Peter

Offline charbo

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Re: Basic Crust/Base Recipe Help Tips
« Reply #3 on: May 26, 2006, 12:30:58 PM »
Pete-zza,

Would you expand on what you perceive as the difference between pizza dough and bread dough?

cb

Offline ernestrome

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Re: Basic Crust/Base Recipe Help Tips
« Reply #4 on: May 26, 2006, 12:41:00 PM »
Thanks for your reply Pete.

I would echo charbo's question, what differentiates a pizza dough from a bread dough. I think i actually started out on this sourdough journey last year with a pizza recipe, but it was for quite a thick base. I make pretty much the same dough for everything, i gotta start taking measurements!  :-D

Also i had never heard a starter called a preferment before i started hanging around here :)

Offline Pete-zza

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Re: Basic Crust/Base Recipe Help Tips
« Reply #5 on: May 26, 2006, 02:20:00 PM »
ernestrome,

I will be posting shortly on the question raised by charbo.

Preferment is simply a generic term that applies to a lot of techniques (e.g., poolish, biga, sponge, etc.) that are commonly used in bread making and, more recently, in pizza dough making. You might find it useful to look at the Pizza Glossary at the forum for definitions of many of the terms used on the forum. The Pizza Glossary is at http://www.pizzamaking.com/pizza_glossary.html.

Peter

Offline Pete-zza

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Re: Basic Crust/Base Recipe Help Tips
« Reply #6 on: May 26, 2006, 02:46:08 PM »
charbo and ernestrome,

The question raised by charbo is a great question. Unfortunately, the lines between bread dough and pizza dough have become blurred, especially as a result of the membership on this forum applying bread-making techniques to pizza dough making. A good example of the foregoing is the use of autolyse. Autolyse was developed--by Prof. Raymond Calvel in France--for bread making, but many of our members are using it for pizza dough making. Although I am aware of a few anecdotal instances where pizza operators have used autolyse-like rest periods (such as the riposo in Italy), I am not aware of any professional pizza operators using the classic autolyse as devised by Prof. Calvel even though he developed the technique in the 70s.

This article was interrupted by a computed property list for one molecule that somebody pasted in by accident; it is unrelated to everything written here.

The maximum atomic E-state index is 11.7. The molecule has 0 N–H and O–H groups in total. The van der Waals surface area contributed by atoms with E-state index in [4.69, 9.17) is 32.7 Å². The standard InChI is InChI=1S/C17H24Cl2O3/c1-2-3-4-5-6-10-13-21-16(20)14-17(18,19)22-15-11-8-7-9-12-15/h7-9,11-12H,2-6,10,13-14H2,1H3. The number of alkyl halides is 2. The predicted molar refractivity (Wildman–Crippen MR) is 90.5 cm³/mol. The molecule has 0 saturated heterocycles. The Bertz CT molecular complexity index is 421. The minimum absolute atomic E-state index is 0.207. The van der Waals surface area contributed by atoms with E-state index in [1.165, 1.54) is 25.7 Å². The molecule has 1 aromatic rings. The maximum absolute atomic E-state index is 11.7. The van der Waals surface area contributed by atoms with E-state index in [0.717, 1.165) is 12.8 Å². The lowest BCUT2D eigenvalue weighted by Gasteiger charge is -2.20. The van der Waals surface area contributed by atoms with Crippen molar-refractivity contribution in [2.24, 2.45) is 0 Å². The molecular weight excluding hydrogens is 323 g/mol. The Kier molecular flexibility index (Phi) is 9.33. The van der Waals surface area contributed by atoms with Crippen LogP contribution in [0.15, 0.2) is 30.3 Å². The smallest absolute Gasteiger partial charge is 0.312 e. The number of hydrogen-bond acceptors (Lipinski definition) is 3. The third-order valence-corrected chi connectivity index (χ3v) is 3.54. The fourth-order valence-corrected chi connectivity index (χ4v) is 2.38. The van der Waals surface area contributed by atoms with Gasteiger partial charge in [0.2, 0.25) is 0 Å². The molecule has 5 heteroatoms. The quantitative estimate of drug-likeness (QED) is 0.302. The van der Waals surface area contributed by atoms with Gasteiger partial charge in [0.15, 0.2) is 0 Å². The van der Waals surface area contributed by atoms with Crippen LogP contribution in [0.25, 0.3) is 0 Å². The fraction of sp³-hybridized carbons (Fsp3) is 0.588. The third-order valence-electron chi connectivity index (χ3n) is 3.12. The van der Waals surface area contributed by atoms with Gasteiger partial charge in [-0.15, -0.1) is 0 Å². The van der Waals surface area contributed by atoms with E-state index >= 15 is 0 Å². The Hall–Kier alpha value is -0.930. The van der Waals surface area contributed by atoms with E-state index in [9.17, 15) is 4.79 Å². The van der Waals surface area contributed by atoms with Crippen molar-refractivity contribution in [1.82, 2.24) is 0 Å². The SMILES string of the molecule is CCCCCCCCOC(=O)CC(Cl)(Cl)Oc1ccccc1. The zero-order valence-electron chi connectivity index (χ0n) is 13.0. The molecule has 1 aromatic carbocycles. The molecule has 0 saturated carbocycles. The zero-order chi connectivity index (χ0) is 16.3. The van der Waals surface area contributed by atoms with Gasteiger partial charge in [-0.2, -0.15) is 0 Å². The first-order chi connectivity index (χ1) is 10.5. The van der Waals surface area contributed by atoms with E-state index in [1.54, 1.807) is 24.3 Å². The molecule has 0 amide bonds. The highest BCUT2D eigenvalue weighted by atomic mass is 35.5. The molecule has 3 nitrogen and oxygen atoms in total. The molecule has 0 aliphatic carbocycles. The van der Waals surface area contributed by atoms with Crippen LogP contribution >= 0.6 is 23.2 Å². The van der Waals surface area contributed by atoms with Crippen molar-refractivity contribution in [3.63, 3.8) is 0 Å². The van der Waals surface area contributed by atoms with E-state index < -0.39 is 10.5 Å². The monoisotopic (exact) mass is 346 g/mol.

Another difference is the tightness of the crumb. Unless one is making high-hydration dough for a ciabatta or artisan bread, bread dough (especially commercial dough) will usually be kneaded to produce a tight crumb, with small holes (voids) that are of like size and shape. By contrast, the usual recommendation from dough experts like Tom Lehmann is to slightly underknead dough that is to be used to make pizzas. Along with fairly high hydration levels, the finished crumb ideally should have large holes of irregular size and shape. The cut-off hydration level for pizza dough is around 70%. Above that level, it will be almost impossible for the normal pizza maker to handle, shape and stretch a dough into a normal-sized pizza round and then dress it and bake it. The dough handling problem is not a real problem with a ciabatta or similar dough, which can have a hydration level above 80%.

Standard preferments like poolish, bigas, sponges, etc. are most commonly associated with bread making rather than pizza dough making, although as I mentioned earlier, such preferments are starting to be used with greater frequency with pizza dough making. When used in the context of pizza dough making, the finished results will depend on the nature and amounts of the preferments. The amount of the preferment is a critical factor. According to pizzanapoletana (Marco), a natural preferment (like the Criscito) will act as a leavening agent when used in small amounts (below 5% by weight of water), but above that amount the dough will, according to Marco, be bread dough, not pizza dough. It is when I have used large amounts of preferments that I have gotten the results I described before in which the finished crust is more like a bread crust (like a baguette) than a pizza crust. If you are interested, I reported on some of the results at Reply 343 at page 18 of the Lehmann thread at http://www.pizzamaking.com/forum/index.php/topic,576.340.html. and at Reply 362 at page 19 at http://www.pizzamaking.com/forum/index.php/topic,576.360.html. The pizzas described and shown in those posts were both made using large amounts of preferment (better than 40% of the total dough weight). While I liked the crust flavors very much, I found both pizzas to be too crispy. I subsequently learned that crispiness is a common result when using large amounts of preferments.

Another difference between bread dough making and pizza dough making is that many bread doughs are allowed to proof a second (or final) time before baking. This is sometimes done with certain pizza dough applications (e.g., deep-dish and standard pan doughs or on screens/disks where a thick, soft crust is desired), but often the final "proof” step is eliminated. Certainly this is true with respect to most cold fermented doughs, and some same-day bulk doughs, where essentially the only rising of the dough is on the bench before dressing and baking.